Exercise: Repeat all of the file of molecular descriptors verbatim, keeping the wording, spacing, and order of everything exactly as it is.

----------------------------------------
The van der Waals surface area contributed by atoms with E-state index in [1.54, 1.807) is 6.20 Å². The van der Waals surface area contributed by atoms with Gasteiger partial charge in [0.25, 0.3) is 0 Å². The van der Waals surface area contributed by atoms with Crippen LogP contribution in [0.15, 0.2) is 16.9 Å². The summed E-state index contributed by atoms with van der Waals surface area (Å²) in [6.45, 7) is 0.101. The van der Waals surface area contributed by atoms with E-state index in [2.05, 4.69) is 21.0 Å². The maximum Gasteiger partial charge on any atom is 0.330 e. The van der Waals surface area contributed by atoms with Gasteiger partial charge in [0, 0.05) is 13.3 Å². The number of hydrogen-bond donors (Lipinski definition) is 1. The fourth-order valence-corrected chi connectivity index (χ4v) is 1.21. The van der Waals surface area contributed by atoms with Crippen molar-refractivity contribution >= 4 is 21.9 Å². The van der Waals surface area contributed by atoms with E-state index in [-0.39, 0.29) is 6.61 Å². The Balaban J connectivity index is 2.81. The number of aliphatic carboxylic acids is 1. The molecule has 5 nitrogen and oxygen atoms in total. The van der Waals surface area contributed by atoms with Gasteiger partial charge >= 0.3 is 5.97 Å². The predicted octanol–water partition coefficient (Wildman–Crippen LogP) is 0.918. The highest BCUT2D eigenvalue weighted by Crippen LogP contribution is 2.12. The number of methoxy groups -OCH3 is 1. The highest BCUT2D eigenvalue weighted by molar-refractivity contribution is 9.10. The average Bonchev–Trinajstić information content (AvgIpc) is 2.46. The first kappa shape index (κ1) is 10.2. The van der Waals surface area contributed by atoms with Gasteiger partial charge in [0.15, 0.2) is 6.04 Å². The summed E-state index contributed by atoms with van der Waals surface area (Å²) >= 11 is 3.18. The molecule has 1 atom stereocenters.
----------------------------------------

The van der Waals surface area contributed by atoms with E-state index in [1.54, 1.807) is 6.20 Å². The van der Waals surface area contributed by atoms with Gasteiger partial charge in [0.25, 0.3) is 0 Å². The van der Waals surface area contributed by atoms with Crippen LogP contribution in [0.15, 0.2) is 16.9 Å². The summed E-state index contributed by atoms with van der Waals surface area (Å²) in [6.45, 7) is 0.101. The van der Waals surface area contributed by atoms with E-state index in [2.05, 4.69) is 21.0 Å². The maximum Gasteiger partial charge on any atom is 0.330 e. The van der Waals surface area contributed by atoms with Gasteiger partial charge in [0, 0.05) is 13.3 Å². The number of hydrogen-bond donors (Lipinski definition) is 1. The fourth-order valence-corrected chi connectivity index (χ4v) is 1.21. The van der Waals surface area contributed by atoms with Crippen molar-refractivity contribution >= 4 is 21.9 Å². The van der Waals surface area contributed by atoms with E-state index in [-0.39, 0.29) is 6.61 Å². The Balaban J connectivity index is 2.81. The number of aliphatic carboxylic acids is 1. The molecule has 5 nitrogen and oxygen atoms in total. The van der Waals surface area contributed by atoms with Gasteiger partial charge >= 0.3 is 5.97 Å². The predicted octanol–water partition coefficient (Wildman–Crippen LogP) is 0.918. The highest BCUT2D eigenvalue weighted by Crippen LogP contribution is 2.12. The number of methoxy groups -OCH3 is 1. The highest BCUT2D eigenvalue weighted by molar-refractivity contribution is 9.10. The average Bonchev–Trinajstić information content (AvgIpc) is 2.46. The first kappa shape index (κ1) is 10.2. The van der Waals surface area contributed by atoms with Gasteiger partial charge in [0.15, 0.2) is 6.04 Å². The summed E-state index contributed by atoms with van der Waals surface area (Å²) >= 11 is 3.18. The molecule has 1 atom stereocenters.